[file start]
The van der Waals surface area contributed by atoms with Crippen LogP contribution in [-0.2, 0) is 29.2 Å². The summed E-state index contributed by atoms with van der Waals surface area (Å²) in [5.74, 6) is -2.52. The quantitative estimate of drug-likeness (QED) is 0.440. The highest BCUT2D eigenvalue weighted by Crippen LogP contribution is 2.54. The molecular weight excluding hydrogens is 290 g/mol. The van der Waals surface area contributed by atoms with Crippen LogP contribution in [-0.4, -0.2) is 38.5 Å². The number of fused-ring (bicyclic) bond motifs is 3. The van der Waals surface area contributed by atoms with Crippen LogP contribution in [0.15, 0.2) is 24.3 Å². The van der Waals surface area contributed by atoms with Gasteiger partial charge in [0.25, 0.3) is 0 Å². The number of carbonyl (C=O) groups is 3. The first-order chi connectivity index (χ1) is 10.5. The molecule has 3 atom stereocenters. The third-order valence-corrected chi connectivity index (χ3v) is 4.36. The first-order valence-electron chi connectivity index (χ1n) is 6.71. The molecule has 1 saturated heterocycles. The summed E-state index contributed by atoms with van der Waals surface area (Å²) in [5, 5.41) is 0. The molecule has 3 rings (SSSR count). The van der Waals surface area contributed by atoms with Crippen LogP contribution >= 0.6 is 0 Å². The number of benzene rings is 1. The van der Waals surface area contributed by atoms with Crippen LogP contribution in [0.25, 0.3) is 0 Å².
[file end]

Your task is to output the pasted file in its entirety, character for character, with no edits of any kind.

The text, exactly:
The van der Waals surface area contributed by atoms with Crippen LogP contribution in [-0.2, 0) is 29.2 Å². The summed E-state index contributed by atoms with van der Waals surface area (Å²) in [5.74, 6) is -2.52. The quantitative estimate of drug-likeness (QED) is 0.440. The highest BCUT2D eigenvalue weighted by Crippen LogP contribution is 2.54. The molecular weight excluding hydrogens is 290 g/mol. The van der Waals surface area contributed by atoms with Crippen LogP contribution in [-0.4, -0.2) is 38.5 Å². The number of fused-ring (bicyclic) bond motifs is 3. The van der Waals surface area contributed by atoms with Crippen LogP contribution in [0.15, 0.2) is 24.3 Å². The van der Waals surface area contributed by atoms with Gasteiger partial charge in [0.25, 0.3) is 0 Å². The number of carbonyl (C=O) groups is 3. The first-order chi connectivity index (χ1) is 10.5. The molecule has 3 atom stereocenters. The third-order valence-corrected chi connectivity index (χ3v) is 4.36. The first-order valence-electron chi connectivity index (χ1n) is 6.71. The molecule has 1 saturated heterocycles. The summed E-state index contributed by atoms with van der Waals surface area (Å²) in [5, 5.41) is 0. The molecule has 3 rings (SSSR count). The van der Waals surface area contributed by atoms with Crippen LogP contribution >= 0.6 is 0 Å². The number of benzene rings is 1. The van der Waals surface area contributed by atoms with Crippen LogP contribution in [0.25, 0.3) is 0 Å².